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Why Bury Fig Trees? A Curious Tradition Preserves A Taste Of Italy

Michele Vaccaro buries a fig tree in the yard of Mary Menniti in Sewickley, Pa.

On a grey, chilly December morning in Sewickley, Pa., Michele Vaccaro and his assistant are digging a trench in a garden.

"It looks like we're burying somebody over here — a body," Vaccaro says.

Cast your old Godfather stereotypes aside, because this Calabrian immigrant is carrying on a much more wholesome tradition: He's burying a 12-foot fig tree.

"It's been done for years. Probably [since] the 1800s," he says, when Italians coming to America first started bringing fig trees over from the old country. "They would put them always in the ground."

The trees get buried because figs aren't especially suited to growing in the cold climate of the Northeast. Freezing temperatures and whipping winds can kill a fig tree.

As Italian immigrants like Vaccaro age — the 60-year-old moved to the United States in 1976 — they're looking to pass this curious tradition on to a new generation.

Mary Menniti, a third-generation Italian-American and preservationist of Italian-American culture through her Italian Garden project, is part of that next generation of fig growers.

Some fig growers try other methods — including bringing potted plants into unheated garages, or wrapping their trees in burlap — to keep the plants alive. Those solutions often work during a mild winter. However, Menniti says that during a cold winter, "Only the ones in the ground were the ones that survive consistently."

So after the tree's leaves drop, but before the ground freezes, Italian-American fig growers in the Northeast pull their trees into a 2-foot-deep trench until spring.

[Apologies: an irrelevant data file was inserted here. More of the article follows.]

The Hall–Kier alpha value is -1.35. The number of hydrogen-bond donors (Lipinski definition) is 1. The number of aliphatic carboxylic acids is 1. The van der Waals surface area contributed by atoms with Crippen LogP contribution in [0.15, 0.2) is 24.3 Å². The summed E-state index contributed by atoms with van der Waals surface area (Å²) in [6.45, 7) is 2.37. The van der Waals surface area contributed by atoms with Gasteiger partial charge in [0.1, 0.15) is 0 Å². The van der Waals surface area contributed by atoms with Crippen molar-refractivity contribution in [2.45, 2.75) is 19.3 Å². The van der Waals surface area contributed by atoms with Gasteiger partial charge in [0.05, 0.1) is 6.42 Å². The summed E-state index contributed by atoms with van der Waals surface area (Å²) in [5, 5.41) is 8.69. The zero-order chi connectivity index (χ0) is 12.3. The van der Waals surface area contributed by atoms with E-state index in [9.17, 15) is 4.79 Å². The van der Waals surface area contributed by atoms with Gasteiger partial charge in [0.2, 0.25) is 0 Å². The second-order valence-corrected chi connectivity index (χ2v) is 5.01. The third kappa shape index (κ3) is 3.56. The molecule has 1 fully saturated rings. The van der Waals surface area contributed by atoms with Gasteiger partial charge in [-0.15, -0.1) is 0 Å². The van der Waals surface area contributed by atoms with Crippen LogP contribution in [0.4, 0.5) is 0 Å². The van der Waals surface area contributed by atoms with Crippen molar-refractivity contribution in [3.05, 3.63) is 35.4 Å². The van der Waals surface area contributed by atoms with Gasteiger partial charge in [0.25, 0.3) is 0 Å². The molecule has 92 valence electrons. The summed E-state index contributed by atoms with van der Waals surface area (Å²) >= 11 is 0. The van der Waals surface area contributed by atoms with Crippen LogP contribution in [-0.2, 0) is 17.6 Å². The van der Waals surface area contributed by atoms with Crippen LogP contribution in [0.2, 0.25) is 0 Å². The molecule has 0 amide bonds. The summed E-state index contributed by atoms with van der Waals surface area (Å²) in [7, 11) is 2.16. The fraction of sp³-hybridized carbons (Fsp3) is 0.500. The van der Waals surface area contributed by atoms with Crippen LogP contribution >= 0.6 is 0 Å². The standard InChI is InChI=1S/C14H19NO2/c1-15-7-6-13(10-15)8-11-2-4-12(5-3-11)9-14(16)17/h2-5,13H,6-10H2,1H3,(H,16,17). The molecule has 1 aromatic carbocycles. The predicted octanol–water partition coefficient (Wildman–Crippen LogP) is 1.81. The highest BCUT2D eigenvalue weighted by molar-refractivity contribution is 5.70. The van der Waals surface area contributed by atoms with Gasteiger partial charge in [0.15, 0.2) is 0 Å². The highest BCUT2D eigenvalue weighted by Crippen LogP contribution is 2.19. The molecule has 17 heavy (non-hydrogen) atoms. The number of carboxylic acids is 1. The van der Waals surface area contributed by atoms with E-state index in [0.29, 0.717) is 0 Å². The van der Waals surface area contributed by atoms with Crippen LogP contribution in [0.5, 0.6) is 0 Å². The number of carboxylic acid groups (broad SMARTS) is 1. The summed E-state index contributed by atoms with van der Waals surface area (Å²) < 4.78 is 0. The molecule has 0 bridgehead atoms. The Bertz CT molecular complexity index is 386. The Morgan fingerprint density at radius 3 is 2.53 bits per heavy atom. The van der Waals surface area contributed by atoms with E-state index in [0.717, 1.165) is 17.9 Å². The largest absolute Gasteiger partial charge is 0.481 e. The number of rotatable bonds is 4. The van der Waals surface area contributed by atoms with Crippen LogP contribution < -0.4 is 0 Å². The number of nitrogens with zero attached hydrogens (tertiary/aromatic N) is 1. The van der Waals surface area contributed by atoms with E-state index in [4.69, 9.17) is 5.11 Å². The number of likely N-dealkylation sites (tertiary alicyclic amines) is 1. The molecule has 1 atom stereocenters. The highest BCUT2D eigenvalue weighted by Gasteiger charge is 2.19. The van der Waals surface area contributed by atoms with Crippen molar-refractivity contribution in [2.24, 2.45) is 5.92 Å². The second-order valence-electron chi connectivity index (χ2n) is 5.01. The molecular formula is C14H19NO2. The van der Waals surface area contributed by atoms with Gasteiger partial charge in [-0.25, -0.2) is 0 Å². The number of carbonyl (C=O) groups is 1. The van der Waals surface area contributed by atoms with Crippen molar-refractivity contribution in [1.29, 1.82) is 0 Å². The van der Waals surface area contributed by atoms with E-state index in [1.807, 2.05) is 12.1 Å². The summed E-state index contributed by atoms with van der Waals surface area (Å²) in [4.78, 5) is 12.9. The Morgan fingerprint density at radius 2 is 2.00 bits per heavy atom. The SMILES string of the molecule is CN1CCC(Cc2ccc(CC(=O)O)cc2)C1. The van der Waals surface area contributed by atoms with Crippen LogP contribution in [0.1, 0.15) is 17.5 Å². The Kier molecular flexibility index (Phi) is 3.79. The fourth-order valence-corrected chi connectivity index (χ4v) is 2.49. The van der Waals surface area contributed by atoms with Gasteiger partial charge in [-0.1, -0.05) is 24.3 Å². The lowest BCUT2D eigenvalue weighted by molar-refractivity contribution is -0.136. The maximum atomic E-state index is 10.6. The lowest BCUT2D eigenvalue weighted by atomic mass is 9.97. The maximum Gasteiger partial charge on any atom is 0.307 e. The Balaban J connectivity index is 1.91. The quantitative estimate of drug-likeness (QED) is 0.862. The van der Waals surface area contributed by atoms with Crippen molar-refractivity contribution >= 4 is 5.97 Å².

Vaccaro is teaching Menniti how to bury the tree that he gave to her three years ago. Once the trench is dug, he uses an old electrical wire to tie the tree into something that looks like a rocket ship. Branches snap and pop while he does it. Then, with the tree still in place, he starts to bend it toward the grave. Thousands of capillary-like roots are broken as he pulls the tree parallel. By the time it's in the ground, it's hanging on by just a few of its strongest roots.

It's a lot of work for a few baskets of figs, even if those figs have an earthy, herbaceous flavor impossible to find at the grocery store. What's important to this group of immigrants is that these fruits connect them to their southern Italian roots.

"We cannot forget Italy. It's always in our blood. We left from there, but we still care in our hearts all the time. And that's something that keeps us in touch with our Italian heritage," Vaccaro says.

"It's like having a living heirloom," says Menniti. She also cares for a tree first grown by her late grandfather.

This heirloom is treated a bit more roughly than Victorian china, but fig trees are remarkably resilient. Vaccaro covers the grave with plywood, and then, in the Italian tradition of wasting nothing, covers the plywood with the remains of last summer's garden. Those tomatoes, beans and pepper plants will help insulate the trees, and then in the spring, decompose to compost to feed them.

"It's a lot of work. But when you eat those figs, it's worth it," says Vaccaro.

In the spring, Vaccaro, Menniti and other Italian-Americans in the Northeast will unearth and upright their trees — they pop back up as easily as they bend down. By summer, these fig lovers will once again reach into their trees' branches, twist off the fruits, and taste a sweet bite of home.

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